Mon, 07 Mar 2005

'Mahabarata', 'Ramayana' cement Indo-Indonesian cultural ties

A. Junaidi The Jakarta Post/Jakarta

Yogyakarta-born businessman Gunawan nodded his head in appreciation while watching a puppet show at the Taman Mini Indonesia in Miniature Park in East Jakarta on Saturday night.

During the show, Manteb Sudarsono, one of Indonesia's foremost puppet masters, put on the Wahyu Makutoromo -- which contains teachings on good and clean governance and is a sequel to the Mahabrata epic.

Forty-year-old Gunawan, who runs a human resources firm, is probably one of the few Indonesians who knows the details of the Mahabrata, including its Indian and Javanese versions.

The Mahabrata, which was arranged by Vyasa about 2,000 years ago, tells of a conflict between the Pandawa and Kurawa families, which both claim to be the descendants of the mighty Bharata.

Composed between 500 BC and 400 AD and extending to 107,000 octameter couplets, the Mahabrata also contains the famous Bhagawat Gita, which consists of philosophical teachings.

Another famous Indian epic is the Ramayana -- which literally means the journey of King Rama.

This epic, which was composed between 300 BC and 200 AD and was arranged by Walmiki, tells of the kidnaping of Rama's wife, Sita, by Rahwana. With the help of Hanuman, the monkey king, Rama defeats Rahwana and recovers Sita.

Both epics contain Hindu teachings: life is painful if we become attached to material things and life is governed by the principle of reciprocity.

The epics were brought to Nusantara (the old name for Indonesia), along with Hinduism, hundreds of years ago.

Islam then entered the archipelago. Interestingly, its missionaries on Java island, who were known as Wali Songo (Nine Leaders), used the epics to spread the teachings of Islam.

That is probably when the Mahabarata and Ramayana started to develop differently on Java island.

The epics were then spawned many sequels, including the Wahyu Makutoromo, which is not part of the original Indian version.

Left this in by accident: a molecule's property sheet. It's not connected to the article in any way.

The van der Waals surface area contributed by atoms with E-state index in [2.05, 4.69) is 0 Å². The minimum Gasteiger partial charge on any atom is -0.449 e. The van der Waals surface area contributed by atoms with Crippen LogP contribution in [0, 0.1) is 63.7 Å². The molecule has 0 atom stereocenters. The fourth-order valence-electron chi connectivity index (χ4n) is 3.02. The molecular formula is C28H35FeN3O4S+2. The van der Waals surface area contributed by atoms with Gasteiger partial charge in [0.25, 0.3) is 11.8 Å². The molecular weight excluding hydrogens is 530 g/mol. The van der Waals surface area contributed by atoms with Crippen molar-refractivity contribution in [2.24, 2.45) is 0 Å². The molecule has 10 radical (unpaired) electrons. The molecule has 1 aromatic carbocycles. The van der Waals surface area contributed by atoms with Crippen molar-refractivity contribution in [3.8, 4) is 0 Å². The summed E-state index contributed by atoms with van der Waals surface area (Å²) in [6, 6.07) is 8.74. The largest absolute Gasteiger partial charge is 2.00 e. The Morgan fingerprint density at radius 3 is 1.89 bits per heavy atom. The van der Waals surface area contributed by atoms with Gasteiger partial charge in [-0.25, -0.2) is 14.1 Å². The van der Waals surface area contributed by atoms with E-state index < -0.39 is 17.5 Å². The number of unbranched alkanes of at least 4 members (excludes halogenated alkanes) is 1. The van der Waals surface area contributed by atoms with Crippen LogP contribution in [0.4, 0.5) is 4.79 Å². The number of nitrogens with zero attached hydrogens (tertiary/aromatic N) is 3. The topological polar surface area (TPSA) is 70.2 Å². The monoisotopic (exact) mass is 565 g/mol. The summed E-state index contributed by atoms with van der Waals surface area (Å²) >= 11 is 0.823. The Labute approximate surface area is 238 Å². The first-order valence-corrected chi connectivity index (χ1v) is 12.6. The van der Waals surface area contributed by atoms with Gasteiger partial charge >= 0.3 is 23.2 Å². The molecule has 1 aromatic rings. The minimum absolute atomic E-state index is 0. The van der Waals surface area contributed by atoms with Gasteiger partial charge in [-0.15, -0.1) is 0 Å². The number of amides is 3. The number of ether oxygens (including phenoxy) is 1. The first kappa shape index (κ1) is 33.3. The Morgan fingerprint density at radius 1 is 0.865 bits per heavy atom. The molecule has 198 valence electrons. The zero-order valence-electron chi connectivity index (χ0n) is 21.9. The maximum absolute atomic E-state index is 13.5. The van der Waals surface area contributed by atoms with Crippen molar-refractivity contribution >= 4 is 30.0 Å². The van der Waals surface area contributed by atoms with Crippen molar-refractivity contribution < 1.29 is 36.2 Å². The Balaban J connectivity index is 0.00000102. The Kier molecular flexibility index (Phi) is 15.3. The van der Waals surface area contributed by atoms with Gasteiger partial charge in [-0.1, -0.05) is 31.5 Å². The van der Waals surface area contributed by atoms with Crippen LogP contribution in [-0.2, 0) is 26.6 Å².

The characters of the Mahabrata and Ramayana were extremely popular in the past. Besides puppet shows, comics -- such as the one written in Bahasa Indonesia by R.A. Kosasih -- and children's playing cards depicting the characters of the Mahabarata and Ramayana contributed to the popularity of the historical epics.

As such, Arjuna, Srikandi, Khrisna, Gatut Kaca, Baladewa, Bima, Nakula and Sadewa from the Mahabrata, and Rama, Sita, Hanuman, Wibisana, and Rahwana from the Ramayana were popular characters among children in the past.

Not many children are familiar nowadays with these characters or the lessons contained in the epics. In the current age of multimedia, super heroes and heroines, such as Superman, Batman, Catwoman and Lara Croft, the Tomb Rider, are probably more popular.

"It's the duty of the government to develop our culture and preserve the epics," puppetry expert Budya Pradipta of the University of Indonesia said in an interview with The Jakarta Post recently.

Budya, who received his PhD from the University of Delhi's Sanskrit Department in India, said that puppetry, along with the epics, had important functions such as education, entertainment and communication.

He said a puppet master could send educative and social messages, such as on HIV/AIDS, women's rights, child protection and drug abuse.

Budya admitted that most of the admirers of puppetry and the epics were Javanese or Sundanese people.

"We need to continuously develop the puppetry and the epics and present them in the Indonesian language, instead of Javanese," he said.

Separately, Arup Kumar Dutta from the Jawaharlal Nehru Indian Cultural Center agreed that the Ramayana and Mahabrata epics were two of the many connections that could be used to deepen relations between Indonesia and India.

"These two epics are very popular both in India and Indonesia. They could be used as a bridge to make our relations, especially in the cultural field, closer," Dutta said.

He said the epics as they had developed in Indonesia carried universal values, such as humanity and spirituality, instead of just the Hindu messages contained in the Indian versions.

He said the epics were only a small part of India's rich and diverse culture, including the arts, dance and music.

"Many Indonesians probably think that India has a single culture. Actually, we are the same as Indonesia, with a great cultural diversity," he said.

"Through culture and art, including the epics, dance and music, Indonesia and India can develop a better understanding of each other," he concluded.





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